I have been fortunate to travel to Greece a few times and love Greek and mediterranean food and especially tzatziki! As I have said before, sauces make the world go around! Tzatziki is a versatile sauce and can be used to add flavor to any vegetable, top a baked potato, as a dip for pita or chips, or to accompany traditional Greek and mediterranean dishes.It is wonderful on falafels! See my Recipe post on Falafels–
Tzatziki is a really simple sauce, traditionally made with yogurt, cucumber, garlic , dill, mint, and olive oil. My version now is oil-free and dairy-free.
Traditionally, this sauce is made with a dairy-based yogurt. Before the thick Greek style yogurt became available, I used to use plain organic yogurt and strain it for hours through cheesecloth to make a richer, thicker consistency. Then, I was delighted that the thick Greek style became popular, and I used that without the need for straining. With my shift to a plant-based lifestyle, I needed to find a good alternative. Lately, I’ve been using an almond based plain yogurt from Kite Hill. When I tasted this yogurt plain, it did not taste a lot like dairy yogurt, but after adding all the ingredients, I think it does make a delicious base for tzatziki, and I loved it just as much as the the original classic.
I wanted to make a quick sauce for my breakfast vegetables (-see my Health post on vegetables for breakfast–http://table-karma.com/weight-loss-vegetables-breakfast/), so I did not take the time to strain the yogurt. It actually turned out great, although a bit wetter than the traditional greek style. Next time I’ll try the straining method. Here’s a tip–if you don’t have cheesecloth, try using a coffee filter supported by a colander or sieve. I also did not take the time to drain the juiciness of the cucumber. For a thicker sauce, you can dry out the cucumbers by draining for a while after chopping or shredding, or squeezing in a paper towel before adding to the yogurt. If you have an English cucumber on hand, that is a good option because they are less juicy to begin with. I just had a regular cucumber, which I used unpeeled, with the center seed section removed, and diced. Peeling is optional, and you can dice or grate the cucumber as desired. You can blend everything together if you want a smoother sauce, but I was going for a really quick–less than 2 minutes–rustic version to top my breakfast!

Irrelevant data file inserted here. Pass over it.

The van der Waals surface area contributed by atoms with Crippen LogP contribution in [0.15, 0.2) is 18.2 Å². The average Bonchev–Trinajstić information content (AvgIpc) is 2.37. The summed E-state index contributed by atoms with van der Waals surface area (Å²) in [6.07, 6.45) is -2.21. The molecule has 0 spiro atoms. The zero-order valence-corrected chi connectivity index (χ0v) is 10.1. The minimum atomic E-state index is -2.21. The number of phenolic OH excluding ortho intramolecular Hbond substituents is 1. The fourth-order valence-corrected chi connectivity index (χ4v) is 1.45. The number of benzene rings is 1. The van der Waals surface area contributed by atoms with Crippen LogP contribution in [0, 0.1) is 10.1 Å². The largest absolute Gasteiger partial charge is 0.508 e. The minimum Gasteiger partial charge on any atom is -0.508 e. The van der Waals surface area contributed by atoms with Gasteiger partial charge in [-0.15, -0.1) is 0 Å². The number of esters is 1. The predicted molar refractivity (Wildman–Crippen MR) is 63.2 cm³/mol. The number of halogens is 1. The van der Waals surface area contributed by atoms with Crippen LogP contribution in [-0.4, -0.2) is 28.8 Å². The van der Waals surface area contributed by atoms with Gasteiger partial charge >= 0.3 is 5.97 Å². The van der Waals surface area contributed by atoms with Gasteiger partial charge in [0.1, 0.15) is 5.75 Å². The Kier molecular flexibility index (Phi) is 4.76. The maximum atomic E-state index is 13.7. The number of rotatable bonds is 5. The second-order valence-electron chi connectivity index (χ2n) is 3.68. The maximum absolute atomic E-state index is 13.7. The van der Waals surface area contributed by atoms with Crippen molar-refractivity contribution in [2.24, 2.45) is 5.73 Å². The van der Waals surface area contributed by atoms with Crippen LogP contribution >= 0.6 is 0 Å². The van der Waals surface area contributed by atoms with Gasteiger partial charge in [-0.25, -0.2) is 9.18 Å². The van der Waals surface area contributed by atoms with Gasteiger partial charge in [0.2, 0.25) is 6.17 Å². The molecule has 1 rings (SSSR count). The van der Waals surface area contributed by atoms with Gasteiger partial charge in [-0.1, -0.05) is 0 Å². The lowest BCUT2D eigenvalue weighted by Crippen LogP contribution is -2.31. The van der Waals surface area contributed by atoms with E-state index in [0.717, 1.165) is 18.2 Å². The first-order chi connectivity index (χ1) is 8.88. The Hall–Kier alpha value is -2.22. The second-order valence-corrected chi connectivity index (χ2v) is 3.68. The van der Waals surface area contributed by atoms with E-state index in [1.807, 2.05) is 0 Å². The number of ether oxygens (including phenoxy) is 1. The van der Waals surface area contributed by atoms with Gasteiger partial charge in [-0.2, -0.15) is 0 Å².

Here is how I made it:
1 container of non-dairy plain yogurt–I used almond
1/2 cup diced cucumber
1 clove garlic–minced
juice of 1 small lemon
2 tbsp chopped dill–sometimes I also add dried oregano flakes
salt and pepper to taste
sprinkle with cayenne pepper or paprika